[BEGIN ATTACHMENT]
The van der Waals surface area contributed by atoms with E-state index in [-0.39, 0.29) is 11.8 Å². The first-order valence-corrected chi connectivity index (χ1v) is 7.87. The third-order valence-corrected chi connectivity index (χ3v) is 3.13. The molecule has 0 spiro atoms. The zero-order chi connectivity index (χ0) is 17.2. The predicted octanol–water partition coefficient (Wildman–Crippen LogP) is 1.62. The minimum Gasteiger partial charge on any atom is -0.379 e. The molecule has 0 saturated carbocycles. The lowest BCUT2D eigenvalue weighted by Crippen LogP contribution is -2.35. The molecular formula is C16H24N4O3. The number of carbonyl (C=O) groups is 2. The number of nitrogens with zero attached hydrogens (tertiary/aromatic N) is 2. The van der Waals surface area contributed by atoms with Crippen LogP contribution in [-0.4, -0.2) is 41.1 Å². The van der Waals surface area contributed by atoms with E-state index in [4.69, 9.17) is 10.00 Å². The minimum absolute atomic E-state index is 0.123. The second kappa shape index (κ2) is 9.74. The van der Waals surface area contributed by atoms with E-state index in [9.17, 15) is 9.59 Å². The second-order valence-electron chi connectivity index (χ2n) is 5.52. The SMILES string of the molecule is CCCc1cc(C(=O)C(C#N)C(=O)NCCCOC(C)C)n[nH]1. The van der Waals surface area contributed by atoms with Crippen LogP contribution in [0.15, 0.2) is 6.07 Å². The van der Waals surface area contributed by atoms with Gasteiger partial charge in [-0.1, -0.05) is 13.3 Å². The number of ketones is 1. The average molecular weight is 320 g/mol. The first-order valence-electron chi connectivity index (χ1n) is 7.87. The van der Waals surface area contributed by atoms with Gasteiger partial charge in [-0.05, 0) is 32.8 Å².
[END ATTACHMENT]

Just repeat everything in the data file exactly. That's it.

The van der Waals surface area contributed by atoms with E-state index in [-0.39, 0.29) is 11.8 Å². The first-order valence-corrected chi connectivity index (χ1v) is 7.87. The third-order valence-corrected chi connectivity index (χ3v) is 3.13. The molecule has 0 spiro atoms. The zero-order chi connectivity index (χ0) is 17.2. The predicted octanol–water partition coefficient (Wildman–Crippen LogP) is 1.62. The minimum Gasteiger partial charge on any atom is -0.379 e. The molecule has 0 saturated carbocycles. The lowest BCUT2D eigenvalue weighted by Crippen LogP contribution is -2.35. The molecular formula is C16H24N4O3. The number of carbonyl (C=O) groups is 2. The number of nitrogens with zero attached hydrogens (tertiary/aromatic N) is 2. The van der Waals surface area contributed by atoms with Crippen LogP contribution in [-0.4, -0.2) is 41.1 Å². The van der Waals surface area contributed by atoms with E-state index in [4.69, 9.17) is 10.00 Å². The minimum absolute atomic E-state index is 0.123. The second kappa shape index (κ2) is 9.74. The van der Waals surface area contributed by atoms with E-state index in [9.17, 15) is 9.59 Å². The second-order valence-electron chi connectivity index (χ2n) is 5.52. The SMILES string of the molecule is CCCc1cc(C(=O)C(C#N)C(=O)NCCCOC(C)C)n[nH]1. The van der Waals surface area contributed by atoms with Crippen LogP contribution in [0.15, 0.2) is 6.07 Å². The van der Waals surface area contributed by atoms with Gasteiger partial charge in [-0.1, -0.05) is 13.3 Å². The number of ketones is 1. The average molecular weight is 320 g/mol. The first-order valence-electron chi connectivity index (χ1n) is 7.87. The van der Waals surface area contributed by atoms with Gasteiger partial charge in [-0.05, 0) is 32.8 Å².